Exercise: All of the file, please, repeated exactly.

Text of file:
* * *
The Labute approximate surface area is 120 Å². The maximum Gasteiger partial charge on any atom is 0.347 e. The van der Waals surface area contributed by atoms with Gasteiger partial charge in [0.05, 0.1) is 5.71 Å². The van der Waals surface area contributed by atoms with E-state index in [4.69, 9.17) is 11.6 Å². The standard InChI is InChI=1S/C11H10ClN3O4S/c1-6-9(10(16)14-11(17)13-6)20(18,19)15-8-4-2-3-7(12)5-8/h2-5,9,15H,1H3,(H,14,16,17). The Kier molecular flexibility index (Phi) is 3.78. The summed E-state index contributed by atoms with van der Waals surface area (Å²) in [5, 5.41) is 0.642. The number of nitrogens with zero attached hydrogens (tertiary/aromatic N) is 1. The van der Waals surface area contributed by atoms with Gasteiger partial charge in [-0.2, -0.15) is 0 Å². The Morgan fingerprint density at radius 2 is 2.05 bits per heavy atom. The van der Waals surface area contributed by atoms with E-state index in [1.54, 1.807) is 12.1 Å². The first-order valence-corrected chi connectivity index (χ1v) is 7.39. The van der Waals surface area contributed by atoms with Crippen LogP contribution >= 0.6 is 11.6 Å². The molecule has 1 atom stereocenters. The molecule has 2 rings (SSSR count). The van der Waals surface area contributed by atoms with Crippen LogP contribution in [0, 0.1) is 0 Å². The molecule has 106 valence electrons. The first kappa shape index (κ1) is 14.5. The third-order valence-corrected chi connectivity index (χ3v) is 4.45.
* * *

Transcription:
The Labute approximate surface area is 120 Å². The maximum Gasteiger partial charge on any atom is 0.347 e. The van der Waals surface area contributed by atoms with Gasteiger partial charge in [0.05, 0.1) is 5.71 Å². The van der Waals surface area contributed by atoms with E-state index in [4.69, 9.17) is 11.6 Å². The standard InChI is InChI=1S/C11H10ClN3O4S/c1-6-9(10(16)14-11(17)13-6)20(18,19)15-8-4-2-3-7(12)5-8/h2-5,9,15H,1H3,(H,14,16,17). The Kier molecular flexibility index (Phi) is 3.78. The summed E-state index contributed by atoms with van der Waals surface area (Å²) in [5, 5.41) is 0.642. The number of nitrogens with zero attached hydrogens (tertiary/aromatic N) is 1. The van der Waals surface area contributed by atoms with Gasteiger partial charge in [-0.2, -0.15) is 0 Å². The Morgan fingerprint density at radius 2 is 2.05 bits per heavy atom. The van der Waals surface area contributed by atoms with E-state index in [1.54, 1.807) is 12.1 Å². The first-order valence-corrected chi connectivity index (χ1v) is 7.39. The van der Waals surface area contributed by atoms with Crippen LogP contribution >= 0.6 is 11.6 Å². The molecule has 1 atom stereocenters. The molecule has 2 rings (SSSR count). The van der Waals surface area contributed by atoms with Crippen LogP contribution in [0, 0.1) is 0 Å². The molecule has 106 valence electrons. The first kappa shape index (κ1) is 14.5. The third-order valence-corrected chi connectivity index (χ3v) is 4.45.